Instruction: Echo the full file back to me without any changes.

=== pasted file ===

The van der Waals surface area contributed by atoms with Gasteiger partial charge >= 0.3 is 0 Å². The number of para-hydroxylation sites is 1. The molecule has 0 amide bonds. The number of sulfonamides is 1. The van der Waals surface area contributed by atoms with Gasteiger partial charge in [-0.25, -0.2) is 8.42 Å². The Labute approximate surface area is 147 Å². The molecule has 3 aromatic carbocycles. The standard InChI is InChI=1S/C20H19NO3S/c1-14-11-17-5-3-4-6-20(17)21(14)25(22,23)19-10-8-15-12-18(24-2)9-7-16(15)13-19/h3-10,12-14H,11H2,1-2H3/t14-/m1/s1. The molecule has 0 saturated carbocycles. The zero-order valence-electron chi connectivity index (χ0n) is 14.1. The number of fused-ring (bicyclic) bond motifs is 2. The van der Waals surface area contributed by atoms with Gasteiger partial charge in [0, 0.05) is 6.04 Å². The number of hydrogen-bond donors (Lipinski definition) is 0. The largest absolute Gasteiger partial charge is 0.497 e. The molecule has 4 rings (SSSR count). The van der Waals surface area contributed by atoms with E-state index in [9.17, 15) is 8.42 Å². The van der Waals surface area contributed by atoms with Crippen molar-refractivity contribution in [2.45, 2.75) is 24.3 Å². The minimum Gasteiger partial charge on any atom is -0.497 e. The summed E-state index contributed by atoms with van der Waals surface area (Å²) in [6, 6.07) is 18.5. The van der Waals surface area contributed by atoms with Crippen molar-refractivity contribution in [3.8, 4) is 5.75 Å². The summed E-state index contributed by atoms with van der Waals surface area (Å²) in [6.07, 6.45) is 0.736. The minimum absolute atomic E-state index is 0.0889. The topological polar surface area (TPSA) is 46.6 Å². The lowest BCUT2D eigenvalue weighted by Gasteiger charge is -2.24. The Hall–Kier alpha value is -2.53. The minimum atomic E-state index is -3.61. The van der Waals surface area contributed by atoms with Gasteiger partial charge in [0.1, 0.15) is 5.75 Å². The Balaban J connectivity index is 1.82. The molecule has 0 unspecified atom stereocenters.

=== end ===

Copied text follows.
The van der Waals surface area contributed by atoms with Gasteiger partial charge >= 0.3 is 0 Å². The number of para-hydroxylation sites is 1. The molecule has 0 amide bonds. The number of sulfonamides is 1. The van der Waals surface area contributed by atoms with Gasteiger partial charge in [-0.25, -0.2) is 8.42 Å². The Labute approximate surface area is 147 Å². The molecule has 3 aromatic carbocycles. The standard InChI is InChI=1S/C20H19NO3S/c1-14-11-17-5-3-4-6-20(17)21(14)25(22,23)19-10-8-15-12-18(24-2)9-7-16(15)13-19/h3-10,12-14H,11H2,1-2H3/t14-/m1/s1. The molecule has 0 saturated carbocycles. The zero-order valence-electron chi connectivity index (χ0n) is 14.1. The number of fused-ring (bicyclic) bond motifs is 2. The van der Waals surface area contributed by atoms with Gasteiger partial charge in [0, 0.05) is 6.04 Å². The number of hydrogen-bond donors (Lipinski definition) is 0. The largest absolute Gasteiger partial charge is 0.497 e. The molecule has 4 rings (SSSR count). The van der Waals surface area contributed by atoms with E-state index in [9.17, 15) is 8.42 Å². The van der Waals surface area contributed by atoms with Crippen molar-refractivity contribution in [2.45, 2.75) is 24.3 Å². The minimum Gasteiger partial charge on any atom is -0.497 e. The summed E-state index contributed by atoms with van der Waals surface area (Å²) in [6, 6.07) is 18.5. The van der Waals surface area contributed by atoms with Crippen molar-refractivity contribution in [3.8, 4) is 5.75 Å². The summed E-state index contributed by atoms with van der Waals surface area (Å²) in [6.07, 6.45) is 0.736. The minimum absolute atomic E-state index is 0.0889. The topological polar surface area (TPSA) is 46.6 Å². The lowest BCUT2D eigenvalue weighted by Gasteiger charge is -2.24. The Hall–Kier alpha value is -2.53. The minimum atomic E-state index is -3.61. The van der Waals surface area contributed by atoms with Gasteiger partial charge in [0.1, 0.15) is 5.75 Å². The Balaban J connectivity index is 1.82. The molecule has 0 unspecified atom stereocenters.